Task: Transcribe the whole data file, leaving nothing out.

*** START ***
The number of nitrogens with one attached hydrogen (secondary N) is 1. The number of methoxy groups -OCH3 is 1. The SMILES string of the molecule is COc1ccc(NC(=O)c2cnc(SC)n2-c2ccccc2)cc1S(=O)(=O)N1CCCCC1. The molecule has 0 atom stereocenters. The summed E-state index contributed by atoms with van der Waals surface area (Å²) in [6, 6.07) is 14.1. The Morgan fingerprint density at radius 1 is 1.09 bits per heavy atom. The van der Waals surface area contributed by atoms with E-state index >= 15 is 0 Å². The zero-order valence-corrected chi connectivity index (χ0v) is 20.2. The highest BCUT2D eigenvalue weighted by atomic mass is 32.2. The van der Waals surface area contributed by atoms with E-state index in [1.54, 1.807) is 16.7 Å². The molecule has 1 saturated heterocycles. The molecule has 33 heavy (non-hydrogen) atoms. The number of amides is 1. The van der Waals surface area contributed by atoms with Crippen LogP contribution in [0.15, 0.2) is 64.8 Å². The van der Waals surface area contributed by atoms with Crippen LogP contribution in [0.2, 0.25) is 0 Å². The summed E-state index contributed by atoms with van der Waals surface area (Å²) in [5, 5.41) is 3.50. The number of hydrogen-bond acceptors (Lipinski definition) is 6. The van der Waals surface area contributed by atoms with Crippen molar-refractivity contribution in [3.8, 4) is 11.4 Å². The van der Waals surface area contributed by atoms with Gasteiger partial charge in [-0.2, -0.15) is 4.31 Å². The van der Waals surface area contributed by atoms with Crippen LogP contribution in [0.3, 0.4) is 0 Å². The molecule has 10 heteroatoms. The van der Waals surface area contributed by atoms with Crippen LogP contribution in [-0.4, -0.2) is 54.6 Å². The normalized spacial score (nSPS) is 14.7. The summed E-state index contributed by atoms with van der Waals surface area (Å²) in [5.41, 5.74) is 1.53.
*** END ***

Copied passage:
The number of nitrogens with one attached hydrogen (secondary N) is 1. The number of methoxy groups -OCH3 is 1. The SMILES string of the molecule is COc1ccc(NC(=O)c2cnc(SC)n2-c2ccccc2)cc1S(=O)(=O)N1CCCCC1. The molecule has 0 atom stereocenters. The summed E-state index contributed by atoms with van der Waals surface area (Å²) in [6, 6.07) is 14.1. The Morgan fingerprint density at radius 1 is 1.09 bits per heavy atom. The van der Waals surface area contributed by atoms with E-state index >= 15 is 0 Å². The zero-order valence-corrected chi connectivity index (χ0v) is 20.2. The highest BCUT2D eigenvalue weighted by atomic mass is 32.2. The van der Waals surface area contributed by atoms with E-state index in [1.54, 1.807) is 16.7 Å². The molecule has 1 saturated heterocycles. The molecule has 33 heavy (non-hydrogen) atoms. The number of amides is 1. The van der Waals surface area contributed by atoms with Crippen LogP contribution in [0.15, 0.2) is 64.8 Å². The van der Waals surface area contributed by atoms with Crippen LogP contribution in [0.2, 0.25) is 0 Å². The summed E-state index contributed by atoms with van der Waals surface area (Å²) in [5, 5.41) is 3.50. The number of hydrogen-bond acceptors (Lipinski definition) is 6. The van der Waals surface area contributed by atoms with Crippen molar-refractivity contribution in [3.8, 4) is 11.4 Å². The van der Waals surface area contributed by atoms with Gasteiger partial charge in [-0.2, -0.15) is 4.31 Å². The van der Waals surface area contributed by atoms with Crippen LogP contribution in [0.3, 0.4) is 0 Å². The molecule has 10 heteroatoms. The van der Waals surface area contributed by atoms with Crippen LogP contribution in [-0.4, -0.2) is 54.6 Å². The normalized spacial score (nSPS) is 14.7. The summed E-state index contributed by atoms with van der Waals surface area (Å²) in [5.41, 5.74) is 1.53.